Radix  is based on a deeper description of the browsing session than Broadway. The observation of users? actions, such as bookmark selection, page address edition, back or forward link selection, are required to represent a session and its components. A case is an entire information retrieval session whereas in Broadway a case represents a specific experience in a navigation. A time-extended situation is taken into account with a event-driven similarity  during the retrieval. It is not clear how Radix could manage a group of users even if it uses an object-oriented database to store cases. Radix uses a specific browser with customised functions to watch user's actions, so its use is restricted to a specific platform.
Hypercase  is a browsing advisor designed to help a user on a delimited hypermedia. The definition of each node is required and this approach is not appropriate to address WWW navigation assistance. In addition, Hypercase cannot learn from real navigations of a group of users because its reasoning is only based on pre-stored cases built by experts.
The goal of Hospitext  is to assist different types of users during the browsing of medical records of patients. It learns from past navigation and a hierarchy of navigation behaviour is built. Hospitext uses domain knowledge mainly in the definition of a taxonomy of documents used in the case matching. This approach is not appropriate from WWW browsing since a taxonomy of documents seems hard to define.
Letizia  is an agent that assists a user by browsing concurrently and autonomously from the current page. Letizia uses the time spend by the user reading the current document to explore the neighbourhood and anticipate user's browsing. However, Letizia does not learn from its experiences and it builds only a description of the user's interest for the current session by recording its actions.
WebWatcher  follows the user along its navigation and highlights the hyperlinks of the current page that are of interest. WebWatcher learns from previous navigation of different users based on several machine learning algorithms. However, the situation assessment does not take the past sequence of events into account, but only an instantaneous summary through vector of keywords. WebWatcher is based on a HTTP stream transducer not implemented by a proxy, and the all HTML pages must be analysed and altered to redirect hyperlinks to itself. PersonalWebWatcher (PWW)  is similar to WebWatcher but it aims to assist only one user with this time a proxy-based architecture.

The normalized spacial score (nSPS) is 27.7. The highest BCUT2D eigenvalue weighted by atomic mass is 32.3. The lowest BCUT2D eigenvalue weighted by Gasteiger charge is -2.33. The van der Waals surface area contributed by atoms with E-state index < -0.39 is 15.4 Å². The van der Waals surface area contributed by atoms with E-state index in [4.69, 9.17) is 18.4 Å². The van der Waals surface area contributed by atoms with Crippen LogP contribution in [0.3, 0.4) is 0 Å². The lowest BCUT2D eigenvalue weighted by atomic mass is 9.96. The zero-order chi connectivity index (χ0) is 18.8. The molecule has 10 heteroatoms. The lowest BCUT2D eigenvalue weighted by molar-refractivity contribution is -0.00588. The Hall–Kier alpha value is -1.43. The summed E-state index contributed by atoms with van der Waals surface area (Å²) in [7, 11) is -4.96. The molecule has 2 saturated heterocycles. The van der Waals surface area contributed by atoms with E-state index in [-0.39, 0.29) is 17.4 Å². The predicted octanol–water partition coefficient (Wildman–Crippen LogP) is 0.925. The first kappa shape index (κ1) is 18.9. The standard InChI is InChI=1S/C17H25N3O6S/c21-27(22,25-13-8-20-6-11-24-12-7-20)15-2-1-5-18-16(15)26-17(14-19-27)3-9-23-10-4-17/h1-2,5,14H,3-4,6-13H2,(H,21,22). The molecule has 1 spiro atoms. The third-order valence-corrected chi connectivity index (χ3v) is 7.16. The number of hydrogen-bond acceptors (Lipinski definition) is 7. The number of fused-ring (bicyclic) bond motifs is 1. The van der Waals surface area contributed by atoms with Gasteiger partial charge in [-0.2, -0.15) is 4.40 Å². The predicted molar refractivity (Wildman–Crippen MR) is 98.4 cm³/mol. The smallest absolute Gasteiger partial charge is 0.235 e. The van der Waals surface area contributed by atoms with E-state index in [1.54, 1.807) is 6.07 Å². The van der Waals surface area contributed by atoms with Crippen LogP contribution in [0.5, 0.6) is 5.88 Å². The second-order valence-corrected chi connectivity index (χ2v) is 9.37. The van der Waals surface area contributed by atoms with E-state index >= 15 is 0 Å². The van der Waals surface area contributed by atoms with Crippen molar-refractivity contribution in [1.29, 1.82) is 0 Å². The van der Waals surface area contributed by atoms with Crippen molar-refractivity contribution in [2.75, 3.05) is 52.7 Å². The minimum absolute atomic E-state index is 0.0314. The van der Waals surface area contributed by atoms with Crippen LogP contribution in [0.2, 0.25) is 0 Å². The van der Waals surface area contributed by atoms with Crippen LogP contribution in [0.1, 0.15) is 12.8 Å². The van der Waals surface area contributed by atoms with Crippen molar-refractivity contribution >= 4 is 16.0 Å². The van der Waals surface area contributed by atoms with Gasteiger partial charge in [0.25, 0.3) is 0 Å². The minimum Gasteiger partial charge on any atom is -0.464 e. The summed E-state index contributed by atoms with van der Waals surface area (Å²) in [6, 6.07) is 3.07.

Yan et al.  propose a modified WWW server that logs all documents access for a user session. The browsing sessions are then analysed off-line to build clusters of access patterns. Then when the user gets connected to this specific site, his document access is analysed, a set of matching clusters are identified and the documents not yet accessed are advised to the user. However, the order of the accessed pages is not taken into account and inaccuracy may be caused by caching mechanisms from proxies and browsers.
|Yan et al ||
In this paper we have introduce Broadway, our browsing advisor for the World Wide Web, which uses case-based reasoning to advise pages by reusing past navigations of a group of users. Broadway is based on a proxy architecture so that it is able to follow a group of users on any sites of the Web. As it communicates with the user through standard protocols, Broadway is independent of the browser which enables its use on different platforms, with an up-to-date browser chosen by each user.
Broadway integrates a case-based reasoner with concrete and potential cases. Concrete cases represent specific experiences in a navigation which can be retrieved efficiently. When concrete case cannot be used, potential cases are searched in the past navigation for knowledge discovery. Broadway takes time-extended situation into account: its advice are based on similarity of past navigational behaviours. We have defined a similarity for each page using its address and content. The similarity of page ordering is computed using temporal constraints between pages. We take into account that WWW pages can be altered or deleted in the reuse step and we have defined a specific method for case forgetting.
In addition, Broadway is implemented in Java using our software library CBR*Tools that supports our framework for the management of cases with time-extended situations [11,12]. Broadway is the second application of this framework (cf. ). Our aim is to provide generic CBR tools and methods to support reasoning with time-extended situations.
The relevance of advice given by Broadway must still be carefully evaluated. We also plan to improve some part of the design: multi-threaded reasoning, integration of user and session profiles in the navigation context, and use of expert knowledge about navigations. The two latter perspectives are currently studied with RXRC.
We would like to thank A. de Boussineau for her useful comments.